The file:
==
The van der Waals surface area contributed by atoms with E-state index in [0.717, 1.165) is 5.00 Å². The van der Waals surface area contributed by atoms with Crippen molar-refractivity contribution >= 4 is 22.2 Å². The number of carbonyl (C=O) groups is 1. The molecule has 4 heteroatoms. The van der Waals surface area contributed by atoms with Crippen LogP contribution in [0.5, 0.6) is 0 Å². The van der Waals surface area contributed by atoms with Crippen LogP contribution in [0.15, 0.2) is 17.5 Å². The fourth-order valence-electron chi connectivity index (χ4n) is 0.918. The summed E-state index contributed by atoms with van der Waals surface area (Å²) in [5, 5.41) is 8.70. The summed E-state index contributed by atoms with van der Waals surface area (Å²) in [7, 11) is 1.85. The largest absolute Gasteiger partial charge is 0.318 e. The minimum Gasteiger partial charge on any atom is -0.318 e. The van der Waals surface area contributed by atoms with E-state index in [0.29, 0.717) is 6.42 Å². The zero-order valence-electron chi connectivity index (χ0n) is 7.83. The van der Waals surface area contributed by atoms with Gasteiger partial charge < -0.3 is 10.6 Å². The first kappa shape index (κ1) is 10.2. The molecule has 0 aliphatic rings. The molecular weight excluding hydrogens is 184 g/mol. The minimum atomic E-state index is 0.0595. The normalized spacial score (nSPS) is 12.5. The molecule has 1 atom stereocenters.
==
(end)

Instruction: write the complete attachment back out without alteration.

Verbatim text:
The van der Waals surface area contributed by atoms with E-state index in [0.717, 1.165) is 5.00 Å². The van der Waals surface area contributed by atoms with Crippen molar-refractivity contribution >= 4 is 22.2 Å². The number of carbonyl (C=O) groups is 1. The molecule has 4 heteroatoms. The van der Waals surface area contributed by atoms with Crippen LogP contribution in [0.5, 0.6) is 0 Å². The van der Waals surface area contributed by atoms with Crippen LogP contribution in [0.15, 0.2) is 17.5 Å². The fourth-order valence-electron chi connectivity index (χ4n) is 0.918. The summed E-state index contributed by atoms with van der Waals surface area (Å²) in [5, 5.41) is 8.70. The summed E-state index contributed by atoms with van der Waals surface area (Å²) in [7, 11) is 1.85. The largest absolute Gasteiger partial charge is 0.318 e. The minimum Gasteiger partial charge on any atom is -0.318 e. The van der Waals surface area contributed by atoms with E-state index in [0.29, 0.717) is 6.42 Å². The zero-order valence-electron chi connectivity index (χ0n) is 7.83. The van der Waals surface area contributed by atoms with Gasteiger partial charge < -0.3 is 10.6 Å². The first kappa shape index (κ1) is 10.2. The molecule has 0 aliphatic rings. The molecular weight excluding hydrogens is 184 g/mol. The minimum atomic E-state index is 0.0595. The normalized spacial score (nSPS) is 12.5. The molecule has 1 atom stereocenters.